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Publisher: Aspyr Media    Genre: Action
Min OS X: Any Version    CPU: G3 @ 266 MHz    RAM: 96 MB    Graphics: 640x480 @ 16-bit

Otto Matic
March 20, 2002 | Patrick Leyden

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The video games of Pangea Software have become the stuff of legend on the Mac platform. With only a handful of programming teams creating original games for the Mac, Pangea is a development house that makes Mac OS games their priority. Adding to their unique status among Mac game developers, the company is also a Mac-only shop that has actually seen one of their titles ported to Windows platform. How’s that for bragging rights?

As a result of past successes, as well as its Mac first–Mac only attitude, the impending release of any new Pangea Software title has become an eagerly anticipated event in the Mac gaming community. Otto Matic is the latest release from Pangea Software. This game marks a return to the 3rd person perspective style of action games seen in company’s previous titles, Nanosaur and Bugdom. The Pangea Software release directly proceeding Otto Matic was the Mario Kart-inspired/Flintstones-envisioned Cro-Mag Rally racing game.

Otto Matic is a textbook example of a well-produced video game. No single element overshadows another. This title features vibrant 3D graphics, good quality music and sound effects and solid gameplay mechanics. This attention to detail and thoughtful design results an enjoyable and balanced game playing experience.

The classic science fiction movies of the 1950s inspired Otto Matic. To modern audiences, these films are nothing more than silly, Cold War period pieces. In their day most of these films were produced to be as serious as modern sci-fi classics like 'Blade Runner' or 'Alien.'

Otto Matic begins on Earth in the year 1957. Brain Aliens from the Planet X have come to our world in order to enslave innocent humans and force them to serve the Giant Brain. It is the player’s job, as Otto Matic, to save as many humans as possible from these malevolent Brain creatures. Since the aliens have taken the humans to planets throughout the galaxy, Otto Matic must find the humans and return them to Earth…all the while avoiding the Brain Creatures and traversing precarious alien landscapes.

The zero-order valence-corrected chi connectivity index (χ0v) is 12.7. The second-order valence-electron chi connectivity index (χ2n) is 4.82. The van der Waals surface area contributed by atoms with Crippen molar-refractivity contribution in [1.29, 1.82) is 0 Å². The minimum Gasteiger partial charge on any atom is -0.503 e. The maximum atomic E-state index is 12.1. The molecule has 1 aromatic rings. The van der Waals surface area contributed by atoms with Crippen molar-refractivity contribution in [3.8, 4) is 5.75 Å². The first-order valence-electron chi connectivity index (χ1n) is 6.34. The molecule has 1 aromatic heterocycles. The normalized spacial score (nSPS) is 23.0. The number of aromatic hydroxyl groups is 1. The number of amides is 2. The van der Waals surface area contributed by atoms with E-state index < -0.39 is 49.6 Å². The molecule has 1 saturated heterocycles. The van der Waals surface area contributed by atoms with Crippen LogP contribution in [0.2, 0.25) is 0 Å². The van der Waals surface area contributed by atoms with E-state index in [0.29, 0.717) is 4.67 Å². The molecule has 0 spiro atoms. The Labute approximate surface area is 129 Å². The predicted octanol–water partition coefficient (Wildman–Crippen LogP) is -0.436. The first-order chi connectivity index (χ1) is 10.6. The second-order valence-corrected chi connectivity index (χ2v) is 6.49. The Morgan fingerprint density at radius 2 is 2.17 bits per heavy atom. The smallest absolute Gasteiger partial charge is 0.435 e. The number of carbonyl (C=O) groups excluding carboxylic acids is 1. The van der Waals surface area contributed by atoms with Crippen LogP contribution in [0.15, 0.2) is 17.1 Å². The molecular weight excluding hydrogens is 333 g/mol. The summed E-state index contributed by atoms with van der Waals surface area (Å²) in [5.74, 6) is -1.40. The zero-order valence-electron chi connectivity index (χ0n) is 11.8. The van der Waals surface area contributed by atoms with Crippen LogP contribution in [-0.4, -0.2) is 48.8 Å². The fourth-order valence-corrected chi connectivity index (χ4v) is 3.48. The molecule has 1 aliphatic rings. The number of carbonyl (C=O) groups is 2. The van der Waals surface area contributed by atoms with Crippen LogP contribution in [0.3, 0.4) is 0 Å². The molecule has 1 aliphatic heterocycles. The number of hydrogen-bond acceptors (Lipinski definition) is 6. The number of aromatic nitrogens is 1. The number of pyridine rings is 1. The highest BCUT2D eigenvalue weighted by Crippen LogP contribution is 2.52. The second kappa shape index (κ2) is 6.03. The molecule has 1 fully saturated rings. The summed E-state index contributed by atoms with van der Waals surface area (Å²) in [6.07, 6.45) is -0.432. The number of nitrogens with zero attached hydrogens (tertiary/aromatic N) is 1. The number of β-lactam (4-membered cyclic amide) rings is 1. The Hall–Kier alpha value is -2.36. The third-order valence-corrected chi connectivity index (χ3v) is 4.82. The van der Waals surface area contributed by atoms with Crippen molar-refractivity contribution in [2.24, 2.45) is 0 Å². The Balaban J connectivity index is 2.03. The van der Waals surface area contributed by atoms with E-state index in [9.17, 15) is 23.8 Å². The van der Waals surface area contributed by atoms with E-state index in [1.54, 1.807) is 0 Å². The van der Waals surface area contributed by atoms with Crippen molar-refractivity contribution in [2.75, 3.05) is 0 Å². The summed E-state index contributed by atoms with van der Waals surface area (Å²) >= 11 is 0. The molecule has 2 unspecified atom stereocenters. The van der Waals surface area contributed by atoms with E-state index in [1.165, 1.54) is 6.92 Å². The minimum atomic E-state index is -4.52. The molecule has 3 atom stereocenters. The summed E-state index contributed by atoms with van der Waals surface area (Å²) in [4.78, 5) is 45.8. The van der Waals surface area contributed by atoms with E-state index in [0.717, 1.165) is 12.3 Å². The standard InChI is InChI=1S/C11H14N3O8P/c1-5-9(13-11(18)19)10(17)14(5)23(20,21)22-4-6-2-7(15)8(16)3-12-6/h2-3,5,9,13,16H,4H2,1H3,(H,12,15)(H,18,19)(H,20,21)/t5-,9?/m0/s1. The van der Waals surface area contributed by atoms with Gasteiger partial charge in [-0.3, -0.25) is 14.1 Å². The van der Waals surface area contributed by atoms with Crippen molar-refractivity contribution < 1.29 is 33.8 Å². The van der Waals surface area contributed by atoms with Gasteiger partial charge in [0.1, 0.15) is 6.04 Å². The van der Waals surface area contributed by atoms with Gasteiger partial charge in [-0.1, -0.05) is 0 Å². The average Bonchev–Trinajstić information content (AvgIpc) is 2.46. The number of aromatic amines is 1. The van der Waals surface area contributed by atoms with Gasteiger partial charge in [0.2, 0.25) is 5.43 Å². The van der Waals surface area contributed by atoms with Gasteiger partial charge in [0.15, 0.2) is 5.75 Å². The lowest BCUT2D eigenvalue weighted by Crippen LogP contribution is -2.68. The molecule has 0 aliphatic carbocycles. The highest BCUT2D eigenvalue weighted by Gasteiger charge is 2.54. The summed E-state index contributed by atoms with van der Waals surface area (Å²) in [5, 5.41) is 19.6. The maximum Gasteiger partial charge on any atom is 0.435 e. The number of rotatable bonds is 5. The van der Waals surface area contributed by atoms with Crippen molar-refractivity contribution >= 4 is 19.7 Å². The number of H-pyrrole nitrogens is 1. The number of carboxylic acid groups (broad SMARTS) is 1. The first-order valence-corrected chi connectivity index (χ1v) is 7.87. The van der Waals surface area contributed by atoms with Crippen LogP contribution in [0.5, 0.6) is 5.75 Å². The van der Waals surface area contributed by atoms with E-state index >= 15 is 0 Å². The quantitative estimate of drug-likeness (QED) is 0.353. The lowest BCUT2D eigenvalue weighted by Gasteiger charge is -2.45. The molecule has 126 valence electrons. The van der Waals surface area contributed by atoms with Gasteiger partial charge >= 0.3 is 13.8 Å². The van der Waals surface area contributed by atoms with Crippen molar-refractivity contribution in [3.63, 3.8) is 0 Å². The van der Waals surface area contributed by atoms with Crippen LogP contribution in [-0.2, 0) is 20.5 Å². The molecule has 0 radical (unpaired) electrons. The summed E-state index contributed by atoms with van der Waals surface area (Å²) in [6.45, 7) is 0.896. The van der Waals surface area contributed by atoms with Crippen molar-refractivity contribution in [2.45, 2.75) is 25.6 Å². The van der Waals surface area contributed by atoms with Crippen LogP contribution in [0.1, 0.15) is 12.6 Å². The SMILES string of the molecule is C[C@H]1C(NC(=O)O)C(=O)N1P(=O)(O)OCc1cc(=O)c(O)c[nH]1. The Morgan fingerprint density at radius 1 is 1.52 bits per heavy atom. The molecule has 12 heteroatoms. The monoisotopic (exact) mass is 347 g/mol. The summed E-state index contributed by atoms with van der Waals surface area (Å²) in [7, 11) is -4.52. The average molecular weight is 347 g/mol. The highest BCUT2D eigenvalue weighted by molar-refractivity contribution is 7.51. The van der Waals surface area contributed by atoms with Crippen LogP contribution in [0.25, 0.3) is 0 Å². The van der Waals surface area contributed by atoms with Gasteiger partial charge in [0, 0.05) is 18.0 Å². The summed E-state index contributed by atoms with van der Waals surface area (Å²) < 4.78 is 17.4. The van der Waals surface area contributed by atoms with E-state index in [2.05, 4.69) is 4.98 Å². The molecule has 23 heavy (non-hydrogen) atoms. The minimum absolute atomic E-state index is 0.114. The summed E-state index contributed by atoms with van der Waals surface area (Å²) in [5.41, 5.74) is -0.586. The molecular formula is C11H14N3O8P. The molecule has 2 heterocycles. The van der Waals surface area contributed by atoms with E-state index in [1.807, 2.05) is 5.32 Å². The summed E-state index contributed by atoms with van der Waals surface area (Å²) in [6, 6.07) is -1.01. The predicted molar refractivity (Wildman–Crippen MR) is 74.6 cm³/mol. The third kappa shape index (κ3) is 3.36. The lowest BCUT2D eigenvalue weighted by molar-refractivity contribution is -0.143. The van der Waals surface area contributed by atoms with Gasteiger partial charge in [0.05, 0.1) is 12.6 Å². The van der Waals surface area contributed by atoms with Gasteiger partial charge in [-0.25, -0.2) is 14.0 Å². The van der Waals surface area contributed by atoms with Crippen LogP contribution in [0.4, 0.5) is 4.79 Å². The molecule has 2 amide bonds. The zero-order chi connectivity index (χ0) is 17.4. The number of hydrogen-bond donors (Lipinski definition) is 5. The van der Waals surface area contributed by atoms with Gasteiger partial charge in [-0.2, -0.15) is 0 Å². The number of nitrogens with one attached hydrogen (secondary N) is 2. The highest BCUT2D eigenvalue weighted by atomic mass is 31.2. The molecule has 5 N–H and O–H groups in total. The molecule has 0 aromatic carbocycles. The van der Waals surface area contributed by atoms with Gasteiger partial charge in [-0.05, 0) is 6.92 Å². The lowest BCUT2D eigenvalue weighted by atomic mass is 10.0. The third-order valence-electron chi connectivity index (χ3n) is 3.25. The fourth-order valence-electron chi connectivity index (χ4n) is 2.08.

The look of Otto Matic perfectly captures the feel of the films that served as its inspiration. From Otto’s rocket ship to the cartoonish humans that populate each level, the graphics in this game do an excellent job of setting the mood. While the look of the game may be inspired by a classic film genre, the graphics remain perfectly Pangea in their execution.

Any gamer who has experienced even one of Pangea Software’s titles will immediately recognize Otto Matic as the inheritor of this visual lineage. Over time, Pangea has developed a visual style that differentiates their games from those of other game developers. That look comes from the fact that everything their games are rendered what can best be described as a kind of ‘whimsical 3D’ style that results in games that are interactive 3D cartoons.

From the main menu to the power-ups that litter each level, this game takes full advantage of the mature implementation of OpenGL offered by the Mac OS. Colorful is the best way to describe the 3D models and landscapes that make up Otto Matic. In any other game, such an extensive color palette would be considered gaudy, but in this game these over-the-top hues are perfect for creating a world for Otto to adventure about.

Otto Matic is without question a stylish game. By today’s standards, however, the 3D images in Otto Matic can appear somewhat visually simplistic when compared to other recent 3D titles. Part of this comes from Pangea Software’s own style, but performance and compatibility are also likely design considerations. The biggest advantage of not boosting the polygon count of the game’s 3D models or making extensive use of techniques such per-pixel shading is that Otto Matic can run very well on a wide variety of Macintosh systems. In the end, the game does not need these tricks to be visually interesting, but some gamers are bound to complain that Otto Matic is not on the bleeding edge of 3D graphic design.


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